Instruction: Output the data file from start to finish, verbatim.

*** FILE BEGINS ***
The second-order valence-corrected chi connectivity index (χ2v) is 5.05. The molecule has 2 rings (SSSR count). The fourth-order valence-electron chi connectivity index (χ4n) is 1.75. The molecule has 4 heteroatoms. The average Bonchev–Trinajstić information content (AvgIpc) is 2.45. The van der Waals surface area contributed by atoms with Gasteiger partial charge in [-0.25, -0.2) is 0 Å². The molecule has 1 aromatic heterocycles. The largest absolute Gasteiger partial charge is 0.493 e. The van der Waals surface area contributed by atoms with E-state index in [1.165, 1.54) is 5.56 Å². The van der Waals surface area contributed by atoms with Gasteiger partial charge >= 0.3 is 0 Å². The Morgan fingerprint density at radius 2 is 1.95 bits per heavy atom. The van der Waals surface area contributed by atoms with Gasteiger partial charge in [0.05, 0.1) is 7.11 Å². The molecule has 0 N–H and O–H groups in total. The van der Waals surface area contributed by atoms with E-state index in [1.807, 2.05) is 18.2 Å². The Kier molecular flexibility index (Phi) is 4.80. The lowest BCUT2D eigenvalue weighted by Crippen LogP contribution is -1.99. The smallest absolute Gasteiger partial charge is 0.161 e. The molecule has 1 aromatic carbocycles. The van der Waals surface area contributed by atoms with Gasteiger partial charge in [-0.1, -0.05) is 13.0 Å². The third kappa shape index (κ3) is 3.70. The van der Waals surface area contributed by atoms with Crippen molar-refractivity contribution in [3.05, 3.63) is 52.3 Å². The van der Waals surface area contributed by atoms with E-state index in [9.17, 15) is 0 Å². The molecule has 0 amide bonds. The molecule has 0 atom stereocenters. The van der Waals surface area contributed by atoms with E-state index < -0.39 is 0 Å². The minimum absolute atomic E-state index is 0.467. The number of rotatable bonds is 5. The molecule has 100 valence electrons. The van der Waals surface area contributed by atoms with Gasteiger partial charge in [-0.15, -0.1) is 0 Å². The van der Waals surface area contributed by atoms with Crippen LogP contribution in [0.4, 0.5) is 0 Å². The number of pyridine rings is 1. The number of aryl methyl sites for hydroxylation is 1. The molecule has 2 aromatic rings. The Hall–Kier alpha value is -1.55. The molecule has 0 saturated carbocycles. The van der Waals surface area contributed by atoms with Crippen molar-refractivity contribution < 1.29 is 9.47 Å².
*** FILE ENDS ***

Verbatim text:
The second-order valence-corrected chi connectivity index (χ2v) is 5.05. The molecule has 2 rings (SSSR count). The fourth-order valence-electron chi connectivity index (χ4n) is 1.75. The molecule has 4 heteroatoms. The average Bonchev–Trinajstić information content (AvgIpc) is 2.45. The van der Waals surface area contributed by atoms with Gasteiger partial charge in [-0.25, -0.2) is 0 Å². The molecule has 1 aromatic heterocycles. The largest absolute Gasteiger partial charge is 0.493 e. The van der Waals surface area contributed by atoms with E-state index in [1.165, 1.54) is 5.56 Å². The van der Waals surface area contributed by atoms with Gasteiger partial charge >= 0.3 is 0 Å². The Morgan fingerprint density at radius 2 is 1.95 bits per heavy atom. The van der Waals surface area contributed by atoms with Gasteiger partial charge in [0.05, 0.1) is 7.11 Å². The molecule has 0 N–H and O–H groups in total. The van der Waals surface area contributed by atoms with E-state index in [1.807, 2.05) is 18.2 Å². The Kier molecular flexibility index (Phi) is 4.80. The lowest BCUT2D eigenvalue weighted by Crippen LogP contribution is -1.99. The smallest absolute Gasteiger partial charge is 0.161 e. The molecule has 1 aromatic carbocycles. The van der Waals surface area contributed by atoms with Gasteiger partial charge in [-0.1, -0.05) is 13.0 Å². The third kappa shape index (κ3) is 3.70. The van der Waals surface area contributed by atoms with Crippen molar-refractivity contribution in [3.05, 3.63) is 52.3 Å². The van der Waals surface area contributed by atoms with E-state index in [9.17, 15) is 0 Å². The molecule has 0 amide bonds. The molecule has 0 atom stereocenters. The van der Waals surface area contributed by atoms with E-state index < -0.39 is 0 Å². The minimum absolute atomic E-state index is 0.467. The number of rotatable bonds is 5. The molecule has 100 valence electrons. The van der Waals surface area contributed by atoms with Gasteiger partial charge in [-0.15, -0.1) is 0 Å². The van der Waals surface area contributed by atoms with Crippen LogP contribution in [0.4, 0.5) is 0 Å². The number of pyridine rings is 1. The number of aryl methyl sites for hydroxylation is 1. The molecule has 2 aromatic rings. The Hall–Kier alpha value is -1.55. The molecule has 0 saturated carbocycles. The van der Waals surface area contributed by atoms with Crippen molar-refractivity contribution < 1.29 is 9.47 Å².